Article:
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1929 Studebaker Roadster?????

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  • 1929 Studebaker Roadster?????

    Saw this on Craigslist, but what part of it is Studebakerhttp://lynchburg.craigslist.org/cto/5991581287.html

  • #2
    Dang.... I just saw something about this on Hemmings or some such thing...
    This is a well-known sports roadster built in the 50's.....
    Can't remember what it's called...
    The only difference between death and taxes is that death does not grow worse every time Congress convenes. - Will Rogers

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    • #3
      I don't see anything 29 studebaker there.

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      • #4
        Here is a 1929 Studebaker roadster. You be the judge!

        Click image for larger version

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        Richard Quinn
        Editor emeritus: Antique Studebaker Review

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        • #5
          It is a sweet looking little roadster .. I think its a good price as well ..
          I'd drive that car ..
          Love my Lark

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          • #6
            I suppose, if there's a frame plate behind the left front wheel that matches a 1929 Serial No., or a secret number stamped in the frame rail indicating same, that would validate the claim.
            "All attempts to 'rise above the issue' are simply an excuse to avoid it profitably." --Dick Gregory

            Brad Johnson, SDC since 1975, ASC since 1990
            Pine Grove Mills, Pa.
            sigpic'33 Rockne 10, '51 Commander Starlight, '53 Commander Starlight "Désirée"

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            • #7
              It would be easier to believe it started out as a 1939 something. I can't see one Studebaker part. The car is cute in an early 50s way. It looks like something inspired by Popular Mechanics and Rod&Custom.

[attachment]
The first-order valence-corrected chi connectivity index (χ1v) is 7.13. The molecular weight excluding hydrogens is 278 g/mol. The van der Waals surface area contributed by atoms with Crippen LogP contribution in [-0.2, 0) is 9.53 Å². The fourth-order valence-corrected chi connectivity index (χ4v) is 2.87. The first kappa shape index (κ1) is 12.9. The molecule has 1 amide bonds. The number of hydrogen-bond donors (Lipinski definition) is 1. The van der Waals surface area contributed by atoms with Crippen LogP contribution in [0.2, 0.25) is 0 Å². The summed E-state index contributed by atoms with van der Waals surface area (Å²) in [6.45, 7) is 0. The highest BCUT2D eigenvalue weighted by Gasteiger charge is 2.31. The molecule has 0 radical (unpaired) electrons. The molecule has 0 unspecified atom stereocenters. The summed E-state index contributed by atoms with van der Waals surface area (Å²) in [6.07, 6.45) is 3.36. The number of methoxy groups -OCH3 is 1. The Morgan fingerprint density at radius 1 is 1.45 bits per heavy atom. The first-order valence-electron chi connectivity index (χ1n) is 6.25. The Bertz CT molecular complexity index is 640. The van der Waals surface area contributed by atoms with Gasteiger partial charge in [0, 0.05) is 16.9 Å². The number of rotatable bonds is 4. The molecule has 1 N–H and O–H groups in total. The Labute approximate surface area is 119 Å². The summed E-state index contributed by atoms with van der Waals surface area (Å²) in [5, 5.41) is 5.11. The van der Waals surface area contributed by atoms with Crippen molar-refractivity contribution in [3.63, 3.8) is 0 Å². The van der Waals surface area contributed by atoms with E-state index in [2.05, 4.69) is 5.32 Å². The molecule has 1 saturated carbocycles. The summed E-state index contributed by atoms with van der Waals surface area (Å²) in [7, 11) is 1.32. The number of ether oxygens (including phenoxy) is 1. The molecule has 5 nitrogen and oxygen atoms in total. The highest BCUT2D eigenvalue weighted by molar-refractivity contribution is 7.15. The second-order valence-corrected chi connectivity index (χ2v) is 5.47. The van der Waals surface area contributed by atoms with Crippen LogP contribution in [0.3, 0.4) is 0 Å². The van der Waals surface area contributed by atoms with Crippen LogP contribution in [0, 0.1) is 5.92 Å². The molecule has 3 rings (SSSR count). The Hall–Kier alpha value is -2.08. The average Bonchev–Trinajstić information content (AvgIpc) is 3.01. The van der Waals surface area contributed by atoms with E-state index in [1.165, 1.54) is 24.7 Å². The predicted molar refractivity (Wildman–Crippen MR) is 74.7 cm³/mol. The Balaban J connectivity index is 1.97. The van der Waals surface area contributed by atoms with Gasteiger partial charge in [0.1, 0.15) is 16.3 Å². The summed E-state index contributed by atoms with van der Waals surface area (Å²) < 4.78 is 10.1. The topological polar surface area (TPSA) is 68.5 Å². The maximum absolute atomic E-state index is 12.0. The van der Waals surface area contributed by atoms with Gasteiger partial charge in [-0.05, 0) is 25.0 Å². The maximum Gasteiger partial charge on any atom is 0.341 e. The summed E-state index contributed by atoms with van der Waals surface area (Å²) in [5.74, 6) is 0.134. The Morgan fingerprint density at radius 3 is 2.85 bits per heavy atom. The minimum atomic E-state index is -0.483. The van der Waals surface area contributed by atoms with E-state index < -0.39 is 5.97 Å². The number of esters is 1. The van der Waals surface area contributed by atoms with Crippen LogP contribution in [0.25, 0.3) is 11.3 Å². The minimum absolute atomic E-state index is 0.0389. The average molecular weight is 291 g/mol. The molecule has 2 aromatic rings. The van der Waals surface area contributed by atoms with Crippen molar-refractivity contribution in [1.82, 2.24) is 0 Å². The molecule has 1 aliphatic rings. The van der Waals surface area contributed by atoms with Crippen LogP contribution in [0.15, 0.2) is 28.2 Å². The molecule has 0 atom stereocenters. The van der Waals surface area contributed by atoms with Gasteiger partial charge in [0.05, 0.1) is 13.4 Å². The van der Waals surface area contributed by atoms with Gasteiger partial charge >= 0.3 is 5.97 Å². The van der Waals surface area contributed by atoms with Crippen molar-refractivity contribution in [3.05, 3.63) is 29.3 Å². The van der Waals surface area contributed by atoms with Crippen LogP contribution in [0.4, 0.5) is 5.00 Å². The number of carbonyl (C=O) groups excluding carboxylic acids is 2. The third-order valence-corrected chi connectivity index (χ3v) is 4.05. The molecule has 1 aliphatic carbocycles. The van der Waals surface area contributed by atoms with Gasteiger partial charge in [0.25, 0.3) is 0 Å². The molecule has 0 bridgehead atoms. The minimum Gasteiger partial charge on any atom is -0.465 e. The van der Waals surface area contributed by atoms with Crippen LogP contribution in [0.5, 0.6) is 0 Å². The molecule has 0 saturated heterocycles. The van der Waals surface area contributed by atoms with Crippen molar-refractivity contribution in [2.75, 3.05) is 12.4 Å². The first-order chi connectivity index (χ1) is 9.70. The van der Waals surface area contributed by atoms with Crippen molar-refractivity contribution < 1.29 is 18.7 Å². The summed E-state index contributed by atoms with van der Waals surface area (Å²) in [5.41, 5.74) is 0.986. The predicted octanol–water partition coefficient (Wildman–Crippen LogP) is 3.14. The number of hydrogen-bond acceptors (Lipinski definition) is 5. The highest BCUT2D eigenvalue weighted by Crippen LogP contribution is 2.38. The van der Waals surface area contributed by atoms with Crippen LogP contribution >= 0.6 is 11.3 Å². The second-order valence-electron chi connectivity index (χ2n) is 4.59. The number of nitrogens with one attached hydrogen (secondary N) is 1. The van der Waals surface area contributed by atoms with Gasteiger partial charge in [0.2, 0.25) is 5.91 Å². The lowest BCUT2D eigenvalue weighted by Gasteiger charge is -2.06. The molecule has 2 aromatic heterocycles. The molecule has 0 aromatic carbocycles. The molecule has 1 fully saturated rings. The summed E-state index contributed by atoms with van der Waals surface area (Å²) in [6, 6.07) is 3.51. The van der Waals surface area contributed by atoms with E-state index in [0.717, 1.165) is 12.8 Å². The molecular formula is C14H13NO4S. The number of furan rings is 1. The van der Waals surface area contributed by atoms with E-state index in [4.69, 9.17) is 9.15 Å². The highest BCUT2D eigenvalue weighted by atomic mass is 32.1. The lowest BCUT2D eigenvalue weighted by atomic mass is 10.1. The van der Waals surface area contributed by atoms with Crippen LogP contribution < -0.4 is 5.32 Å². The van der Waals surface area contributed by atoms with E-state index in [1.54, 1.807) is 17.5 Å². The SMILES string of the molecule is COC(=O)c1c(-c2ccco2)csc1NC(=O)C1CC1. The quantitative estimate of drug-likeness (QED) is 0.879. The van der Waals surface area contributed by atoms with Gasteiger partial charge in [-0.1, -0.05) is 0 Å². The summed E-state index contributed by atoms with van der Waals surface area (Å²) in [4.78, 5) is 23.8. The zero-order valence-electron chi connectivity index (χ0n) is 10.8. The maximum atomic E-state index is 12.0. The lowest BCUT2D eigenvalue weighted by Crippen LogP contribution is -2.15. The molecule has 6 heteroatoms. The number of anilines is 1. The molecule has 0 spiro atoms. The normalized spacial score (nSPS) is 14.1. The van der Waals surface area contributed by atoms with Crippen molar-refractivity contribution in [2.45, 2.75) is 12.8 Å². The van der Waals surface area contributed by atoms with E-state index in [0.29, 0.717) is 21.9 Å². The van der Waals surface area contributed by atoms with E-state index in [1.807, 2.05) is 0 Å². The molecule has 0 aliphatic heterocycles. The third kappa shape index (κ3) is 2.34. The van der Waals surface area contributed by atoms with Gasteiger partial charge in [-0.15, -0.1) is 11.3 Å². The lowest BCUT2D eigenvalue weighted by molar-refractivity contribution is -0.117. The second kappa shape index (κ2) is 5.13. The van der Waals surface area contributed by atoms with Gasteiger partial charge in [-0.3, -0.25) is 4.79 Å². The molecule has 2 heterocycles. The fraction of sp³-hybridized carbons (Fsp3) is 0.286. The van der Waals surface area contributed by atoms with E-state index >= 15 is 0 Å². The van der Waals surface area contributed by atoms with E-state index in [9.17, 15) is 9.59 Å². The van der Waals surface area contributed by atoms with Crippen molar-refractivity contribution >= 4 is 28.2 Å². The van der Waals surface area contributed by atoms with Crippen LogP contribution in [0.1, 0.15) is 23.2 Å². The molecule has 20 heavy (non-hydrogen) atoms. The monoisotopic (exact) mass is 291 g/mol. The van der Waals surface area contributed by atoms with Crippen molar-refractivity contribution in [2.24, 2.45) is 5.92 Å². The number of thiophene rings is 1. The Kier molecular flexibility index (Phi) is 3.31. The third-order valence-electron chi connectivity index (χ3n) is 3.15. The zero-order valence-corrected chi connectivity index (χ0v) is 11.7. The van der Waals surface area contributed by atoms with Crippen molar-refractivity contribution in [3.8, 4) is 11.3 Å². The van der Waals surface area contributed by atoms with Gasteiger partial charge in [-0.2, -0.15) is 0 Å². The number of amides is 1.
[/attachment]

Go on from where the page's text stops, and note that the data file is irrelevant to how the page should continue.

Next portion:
"In the heart of Arkansas."
              Searcy, Arkansas
              1952 Commander 2 door. Really fine 259.
              1952 2R pickup

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              • #8
                There's an "S" on the steering wheel.
                KURTRUK
                (read it backwards)




                Nothing is politically right which is morally wrong. -A. Lincoln

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                • #9
                  Originally posted by kurtruk View Post
                  There's an "S" on the steering wheel.
                  Good one!
                  "In the heart of Arkansas."
                  Searcy, Arkansas
                  1952 Commander 2 door. Really fine 259.
                  1952 2R pickup

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                  • #10
                    Did anyone notice the listing is from "Rustburg", that's got to be the Studebaker connection.
                    Dan Peterson
                    Montpelier, VT
                    1960 Lark V-8 Convertible
                    1960 Lark V-8 Convertible (parts car)

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                    • #11
                      Avantidon is just down the road if someone needs to have it looked over.
                      Join me in removing narcissists, trolls, self annoited "experts" and general idiots via the Ignore button.